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Bunch v. Arkansas Department of Human Services and Minor Children

Court of Appeals of Arkansas, Divisions I, IV

June 7, 2017

HAYLEE MONIQUE BUNCH APPELLANT
v.
ARKANSAS DEPARTMENT OF HUMAN SERVICES AND MINOR CHILDREN APPELLEES

         APPEAL FROM THE MARION COUNTY CIRCUIT COURT [NO. 45JV-15-7] HONORABLE DEANNA S. LAYTON, JUDGE

          Leah Lanford, Arkansas Public Defender Commission, for appellant.

          Andrew Firth, Office of Chief Counsel, for appellee. Chrestman Group, PLLC, by: Keith L. Chrestman, attorney ad litem for minor children.

          KENNETH S. HIXSON, Judge

         Appellant Haylee Bunch appeals from the termination of her parental rights to her eight-year-old daughter, J.B., and seven-year-old son, C.B.[1] On appeal, Haylee challenges the sufficiency of the evidence, arguing that the trial court clearly erred in finding that termination of her parental rights was in the best interest of the children. We agree, and we reverse and remand.

         We review termination-of-parental-rights cases de novo. Dunn v. Ark. Dep't of Human Servs., 2016 Ark.App. 34, 480 S.W.3d 186. At least one statutory ground must exist, in addition to a finding that it is in the child's best interest to terminate parental rights; these must be proved by clear and convincing evidence. Ark. Code Ann. § 9-27-341(b)(3) (Repl. 2015); M.T. v. Ark. Dep't of Human Servs., 58 Ark.App. 302, 952 S.W.2d 177 (1997). Clear and convincing evidence is that degree of proof that will produce in the factfinder a firm conviction as to the allegation sought to be established. Dunn, supra. The purpose of terminating a parent's rights to his or her children is to provide permanency in the child's life when returning the juvenile to the family home is contrary to the child's health, safety, or welfare, and it appears that a return to the family home cannot be accomplished in a reasonable period of time as viewed from the juvenile's perspective. Ark. Code Ann. § 9-27-341(a)(3). A heavy burden is placed on a party seeking termination because termination of parental rights is an extreme remedy in derogation of the natural rights of the parents. Grant v. Ark. Dep't of Human Servs., 2010 Ark.App. 636, 378 S.W.3d 277. We will not reverse a termination order unless the trial court's findings were clearly erroneous. Meriweather v. Ark. Dep't of Human Servs., 98 Ark.App. 328, 255 S.W.3d 505 (2007). A finding is clearly erroneous when, although there is evidence to support it, the reviewing court on the entire evidence is left with a definite and firm conviction that a mistake has been made. Yarborough v. Ark. Dep't of Human Servs., 96 Ark.App. 247, 240 S.W.3d 626 (2006).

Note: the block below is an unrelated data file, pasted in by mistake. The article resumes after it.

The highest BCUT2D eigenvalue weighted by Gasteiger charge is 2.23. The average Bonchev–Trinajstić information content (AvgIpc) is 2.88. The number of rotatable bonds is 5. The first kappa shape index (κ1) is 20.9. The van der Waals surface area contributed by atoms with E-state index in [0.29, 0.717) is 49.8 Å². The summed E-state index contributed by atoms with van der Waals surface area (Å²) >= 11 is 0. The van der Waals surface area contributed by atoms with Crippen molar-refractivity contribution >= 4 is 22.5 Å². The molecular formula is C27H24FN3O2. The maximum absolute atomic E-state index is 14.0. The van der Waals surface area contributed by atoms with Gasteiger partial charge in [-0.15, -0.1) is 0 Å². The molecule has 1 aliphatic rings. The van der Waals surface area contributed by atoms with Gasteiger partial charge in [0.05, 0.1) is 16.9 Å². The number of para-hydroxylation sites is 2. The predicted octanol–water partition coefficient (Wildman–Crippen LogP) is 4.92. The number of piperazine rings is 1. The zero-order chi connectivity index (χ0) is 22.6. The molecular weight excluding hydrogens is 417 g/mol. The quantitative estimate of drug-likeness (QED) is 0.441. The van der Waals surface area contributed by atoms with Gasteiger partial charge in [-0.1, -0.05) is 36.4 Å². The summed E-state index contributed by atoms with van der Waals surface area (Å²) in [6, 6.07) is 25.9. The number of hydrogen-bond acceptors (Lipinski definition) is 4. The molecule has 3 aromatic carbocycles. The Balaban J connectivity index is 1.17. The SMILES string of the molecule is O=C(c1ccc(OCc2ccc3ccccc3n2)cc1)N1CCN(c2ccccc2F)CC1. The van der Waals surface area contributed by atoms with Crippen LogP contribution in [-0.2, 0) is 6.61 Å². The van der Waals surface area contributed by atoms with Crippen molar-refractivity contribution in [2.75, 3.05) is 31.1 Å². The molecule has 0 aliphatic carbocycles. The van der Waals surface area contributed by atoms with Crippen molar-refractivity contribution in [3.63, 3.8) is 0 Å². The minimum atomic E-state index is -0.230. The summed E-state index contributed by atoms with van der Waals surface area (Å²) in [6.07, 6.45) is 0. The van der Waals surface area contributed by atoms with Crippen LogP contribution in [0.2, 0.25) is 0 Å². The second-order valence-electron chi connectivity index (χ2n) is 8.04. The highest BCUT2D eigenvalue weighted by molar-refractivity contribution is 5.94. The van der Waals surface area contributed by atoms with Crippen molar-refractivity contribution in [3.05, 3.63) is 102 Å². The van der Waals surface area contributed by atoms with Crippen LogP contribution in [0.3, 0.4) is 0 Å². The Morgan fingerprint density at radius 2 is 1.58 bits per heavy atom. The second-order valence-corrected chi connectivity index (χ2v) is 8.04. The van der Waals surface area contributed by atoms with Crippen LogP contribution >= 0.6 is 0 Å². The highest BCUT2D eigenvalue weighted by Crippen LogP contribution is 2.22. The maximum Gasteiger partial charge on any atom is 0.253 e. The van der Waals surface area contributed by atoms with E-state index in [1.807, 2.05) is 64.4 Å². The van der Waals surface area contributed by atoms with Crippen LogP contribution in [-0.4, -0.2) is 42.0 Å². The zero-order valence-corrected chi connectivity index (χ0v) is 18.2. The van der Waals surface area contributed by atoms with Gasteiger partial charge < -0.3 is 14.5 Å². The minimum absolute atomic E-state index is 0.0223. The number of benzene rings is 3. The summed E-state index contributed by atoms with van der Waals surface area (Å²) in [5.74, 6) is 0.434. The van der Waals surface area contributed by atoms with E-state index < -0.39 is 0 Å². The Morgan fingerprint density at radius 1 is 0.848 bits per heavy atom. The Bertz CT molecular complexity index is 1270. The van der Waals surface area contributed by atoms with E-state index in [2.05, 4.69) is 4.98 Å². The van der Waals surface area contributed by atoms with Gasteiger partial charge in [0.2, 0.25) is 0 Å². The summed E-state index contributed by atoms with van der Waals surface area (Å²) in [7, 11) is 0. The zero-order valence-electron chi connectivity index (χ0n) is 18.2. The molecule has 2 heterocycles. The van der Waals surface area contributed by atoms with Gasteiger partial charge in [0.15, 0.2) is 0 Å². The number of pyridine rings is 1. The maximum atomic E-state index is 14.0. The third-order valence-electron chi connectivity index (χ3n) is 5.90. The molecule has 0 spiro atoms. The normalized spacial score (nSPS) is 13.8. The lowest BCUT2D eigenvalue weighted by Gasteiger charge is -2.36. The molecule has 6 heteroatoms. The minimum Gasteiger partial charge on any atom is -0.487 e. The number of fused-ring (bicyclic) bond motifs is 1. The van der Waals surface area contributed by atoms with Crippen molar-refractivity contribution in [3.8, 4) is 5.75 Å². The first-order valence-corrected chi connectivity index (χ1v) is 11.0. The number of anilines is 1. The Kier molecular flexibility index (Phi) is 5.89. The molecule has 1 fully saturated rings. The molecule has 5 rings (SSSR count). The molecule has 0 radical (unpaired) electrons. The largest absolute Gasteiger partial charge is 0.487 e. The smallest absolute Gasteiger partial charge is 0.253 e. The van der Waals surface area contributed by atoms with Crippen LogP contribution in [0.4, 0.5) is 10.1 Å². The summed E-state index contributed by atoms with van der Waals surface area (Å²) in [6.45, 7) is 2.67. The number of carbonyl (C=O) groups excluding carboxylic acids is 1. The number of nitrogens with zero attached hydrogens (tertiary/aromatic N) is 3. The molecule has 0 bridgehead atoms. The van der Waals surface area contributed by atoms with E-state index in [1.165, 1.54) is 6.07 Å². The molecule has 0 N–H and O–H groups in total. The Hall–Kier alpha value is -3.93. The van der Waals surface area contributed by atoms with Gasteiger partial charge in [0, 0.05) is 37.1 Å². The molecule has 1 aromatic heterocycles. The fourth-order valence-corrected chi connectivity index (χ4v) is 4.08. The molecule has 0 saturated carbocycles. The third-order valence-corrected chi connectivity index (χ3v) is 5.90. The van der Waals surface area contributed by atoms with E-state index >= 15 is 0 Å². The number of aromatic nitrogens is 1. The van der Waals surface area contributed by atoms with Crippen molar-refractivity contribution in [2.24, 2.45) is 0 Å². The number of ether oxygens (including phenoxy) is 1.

In April 2015 the two children were living with their parents, Haylee Bunch and Catlin Bridges, in Flippin. On April 13, 2015, appellee Arkansas Department of Human Services (DHS) filed a petition for emergency custody of the children. Attached to the petition was an affidavit of a family-service worker stating that DHS had taken an emergency hold of the children after the police had gone to the residence on a domestic-disturbance call and found the front window and door broken. The police informed the DHS worker that both Haylee and Catlin were being arrested for domestic battery and endangering the welfare of a minor, leaving the children without a caretaker. On April 14, 2015, the trial court entered an order for emergency custody. After a very brief stay in a foster home, the children were placed in the custody of their maternal grandmother, Monica Bunch, where they remained throughout the case.